Tom Service explores the little-known world of Vivaldi the opera composer ahead of a performance of Tito Manlio at London's Barbican next week. With a re-assessment of Olivier Messiaen's legacy as teacher, and harpist Osian Ellis on his 80th birthday.
In this programme
Richard Strauss' opera, Salome, is a setting of Oscar Wilde's one-act play - a story of incestuous and necrophiliac passion which is both shockingly sexual and sensuous. Written in 1905, Strauss' Salome incurred the wrath of censors and political correctness and was banned in Vienna and altered in London. However, the power of the music and the passion of the dramatic tale - including the infamous Dance of the Seven Veils - ensured that the opera kept audiences enthralled.
Director David McVicar is putting on his version of Salome at the Royal Opera House, but his idea of the protagonist is unconventional. He explains to Tom why audiences need to have sympathy for this anti-heroine.
Salome is at the Royal Opera House from 21st February - 12th March and will be on Radio 3's Opera on 3 in May.
French composer Olivier Messiaen was one of the most influential teachers of the twentieth century. He not only taught classes at the Paris Conservatoire, but also had private pupils and was a visionary mentor for musicians. In Messiaen's centenary year, Tom talks to his former students, conductor John Carewe and pianist Peter Hill, to find out just how Messiaen taught and what his essential philosophy of music was. With additional archive material from composer Alexander Goehr.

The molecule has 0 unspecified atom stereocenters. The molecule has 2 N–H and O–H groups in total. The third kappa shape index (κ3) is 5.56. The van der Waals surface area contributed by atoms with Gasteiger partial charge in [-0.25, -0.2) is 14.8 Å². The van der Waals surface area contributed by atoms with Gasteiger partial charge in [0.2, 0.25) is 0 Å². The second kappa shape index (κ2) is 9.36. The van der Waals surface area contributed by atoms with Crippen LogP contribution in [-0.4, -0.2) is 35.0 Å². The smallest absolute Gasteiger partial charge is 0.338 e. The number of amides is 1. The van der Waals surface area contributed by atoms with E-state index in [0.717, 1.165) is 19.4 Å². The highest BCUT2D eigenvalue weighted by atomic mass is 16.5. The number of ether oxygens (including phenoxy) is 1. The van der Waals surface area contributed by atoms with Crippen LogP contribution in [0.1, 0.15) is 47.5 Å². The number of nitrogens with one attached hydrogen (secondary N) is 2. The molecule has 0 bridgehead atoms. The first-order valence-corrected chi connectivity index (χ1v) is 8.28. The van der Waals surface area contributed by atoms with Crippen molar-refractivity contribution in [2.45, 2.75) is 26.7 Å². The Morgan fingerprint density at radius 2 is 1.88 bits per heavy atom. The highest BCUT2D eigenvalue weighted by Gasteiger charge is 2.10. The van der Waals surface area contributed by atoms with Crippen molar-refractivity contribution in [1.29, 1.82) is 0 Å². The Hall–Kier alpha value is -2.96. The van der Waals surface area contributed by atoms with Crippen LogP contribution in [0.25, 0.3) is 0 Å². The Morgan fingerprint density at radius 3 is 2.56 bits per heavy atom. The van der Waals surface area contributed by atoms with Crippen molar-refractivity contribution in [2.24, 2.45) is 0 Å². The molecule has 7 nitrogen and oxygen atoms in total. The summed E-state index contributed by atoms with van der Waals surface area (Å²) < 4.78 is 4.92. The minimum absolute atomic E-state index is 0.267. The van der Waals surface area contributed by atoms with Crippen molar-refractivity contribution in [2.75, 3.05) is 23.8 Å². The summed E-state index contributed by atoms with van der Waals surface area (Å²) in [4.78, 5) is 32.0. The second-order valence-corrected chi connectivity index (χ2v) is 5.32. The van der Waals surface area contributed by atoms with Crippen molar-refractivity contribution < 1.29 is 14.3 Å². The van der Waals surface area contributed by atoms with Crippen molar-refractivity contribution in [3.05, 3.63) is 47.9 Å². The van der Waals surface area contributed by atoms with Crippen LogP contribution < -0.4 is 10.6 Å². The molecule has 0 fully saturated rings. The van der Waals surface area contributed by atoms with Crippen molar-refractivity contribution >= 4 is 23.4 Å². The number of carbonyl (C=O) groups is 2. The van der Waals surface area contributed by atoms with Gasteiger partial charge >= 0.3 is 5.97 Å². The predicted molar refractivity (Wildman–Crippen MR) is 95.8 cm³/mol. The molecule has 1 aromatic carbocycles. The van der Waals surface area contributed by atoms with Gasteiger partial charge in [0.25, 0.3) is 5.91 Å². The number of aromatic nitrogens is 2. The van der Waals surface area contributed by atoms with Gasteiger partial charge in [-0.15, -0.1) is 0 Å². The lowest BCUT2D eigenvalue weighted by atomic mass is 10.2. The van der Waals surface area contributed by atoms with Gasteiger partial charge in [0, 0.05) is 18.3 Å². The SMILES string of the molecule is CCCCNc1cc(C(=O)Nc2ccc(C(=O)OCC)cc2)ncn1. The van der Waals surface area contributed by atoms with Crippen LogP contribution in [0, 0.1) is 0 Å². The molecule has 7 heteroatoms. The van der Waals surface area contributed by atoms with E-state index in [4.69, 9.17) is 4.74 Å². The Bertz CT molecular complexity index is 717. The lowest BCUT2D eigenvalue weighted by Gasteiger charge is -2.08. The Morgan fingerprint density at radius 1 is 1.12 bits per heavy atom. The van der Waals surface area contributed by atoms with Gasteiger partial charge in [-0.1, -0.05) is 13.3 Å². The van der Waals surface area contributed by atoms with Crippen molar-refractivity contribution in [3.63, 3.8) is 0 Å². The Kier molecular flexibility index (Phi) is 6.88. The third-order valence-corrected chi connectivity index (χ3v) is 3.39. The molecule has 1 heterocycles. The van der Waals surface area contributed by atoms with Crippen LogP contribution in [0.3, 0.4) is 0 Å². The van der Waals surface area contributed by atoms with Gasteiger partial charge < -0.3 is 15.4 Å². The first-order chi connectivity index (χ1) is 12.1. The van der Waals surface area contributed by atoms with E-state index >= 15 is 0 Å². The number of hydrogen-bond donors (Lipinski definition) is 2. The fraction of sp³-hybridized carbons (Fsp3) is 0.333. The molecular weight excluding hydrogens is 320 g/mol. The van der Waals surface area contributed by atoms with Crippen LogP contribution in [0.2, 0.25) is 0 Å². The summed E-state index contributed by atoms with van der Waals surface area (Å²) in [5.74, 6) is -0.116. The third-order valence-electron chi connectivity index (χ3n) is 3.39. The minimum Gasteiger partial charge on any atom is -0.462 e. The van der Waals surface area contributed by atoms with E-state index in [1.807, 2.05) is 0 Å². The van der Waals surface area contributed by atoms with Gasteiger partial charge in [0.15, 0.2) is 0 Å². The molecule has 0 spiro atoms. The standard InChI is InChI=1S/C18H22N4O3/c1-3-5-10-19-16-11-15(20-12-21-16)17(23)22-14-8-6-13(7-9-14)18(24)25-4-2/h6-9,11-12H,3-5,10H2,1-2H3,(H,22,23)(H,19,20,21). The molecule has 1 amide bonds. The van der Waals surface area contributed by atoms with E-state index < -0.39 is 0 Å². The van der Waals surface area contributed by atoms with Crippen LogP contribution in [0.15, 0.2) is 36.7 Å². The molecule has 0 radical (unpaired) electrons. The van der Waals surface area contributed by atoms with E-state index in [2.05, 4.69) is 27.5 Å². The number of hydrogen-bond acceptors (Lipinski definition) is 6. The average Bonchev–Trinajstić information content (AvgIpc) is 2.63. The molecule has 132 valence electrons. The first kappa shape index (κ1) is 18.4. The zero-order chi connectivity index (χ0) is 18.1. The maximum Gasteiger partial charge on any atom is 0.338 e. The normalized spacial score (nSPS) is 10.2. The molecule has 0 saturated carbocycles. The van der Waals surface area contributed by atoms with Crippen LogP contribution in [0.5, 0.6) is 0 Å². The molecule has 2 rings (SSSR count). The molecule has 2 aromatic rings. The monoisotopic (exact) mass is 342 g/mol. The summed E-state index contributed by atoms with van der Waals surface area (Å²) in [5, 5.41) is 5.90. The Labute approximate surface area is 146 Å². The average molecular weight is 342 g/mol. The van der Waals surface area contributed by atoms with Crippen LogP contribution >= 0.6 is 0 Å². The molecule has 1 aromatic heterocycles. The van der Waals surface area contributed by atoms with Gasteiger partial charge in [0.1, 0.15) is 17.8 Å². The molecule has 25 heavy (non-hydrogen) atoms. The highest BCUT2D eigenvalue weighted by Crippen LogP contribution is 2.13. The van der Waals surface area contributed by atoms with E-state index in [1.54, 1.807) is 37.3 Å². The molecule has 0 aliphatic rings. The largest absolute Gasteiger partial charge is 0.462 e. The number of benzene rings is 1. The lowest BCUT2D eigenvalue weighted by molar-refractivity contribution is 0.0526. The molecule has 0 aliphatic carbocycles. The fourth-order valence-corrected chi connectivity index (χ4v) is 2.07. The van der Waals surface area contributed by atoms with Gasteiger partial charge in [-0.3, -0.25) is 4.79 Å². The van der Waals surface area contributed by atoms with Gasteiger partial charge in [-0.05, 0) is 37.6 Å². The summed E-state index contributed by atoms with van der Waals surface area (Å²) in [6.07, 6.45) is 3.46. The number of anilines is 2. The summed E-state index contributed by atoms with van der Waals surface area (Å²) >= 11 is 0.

Welsh harpist Osian Ellis turned 80 this month. He created a repertoire of twentieth century harp music from composers like William Mathias and Alun Hoddinott, but perhaps most notably Benjamin Britten. Now based in North Wales, he reflects on his career and tells Tom how a chance meeting with Britten changed the course of his musical life.
Antonio Vivaldi is best-known for the Four Seasons and the Gloria, but his operatic output remains virtually unknown. The Vivaldi Edition is doing much to rectify this situation through recordings of all the complete manuscripts in Turin. But, what is it that marks out these works as the compositions of a great master? Conductor Rinaldo Alessandrini, Vivaldi scholar Michael Talbot, singer Mhairi Lawson and coordinator for The Vivaldi Edition, Susan Orlando, explain the appeal of Vivaldi's operas.
Tito Manlio is at The Barbican on 19th February, and The Vivaldi Edition is available on the Naive label.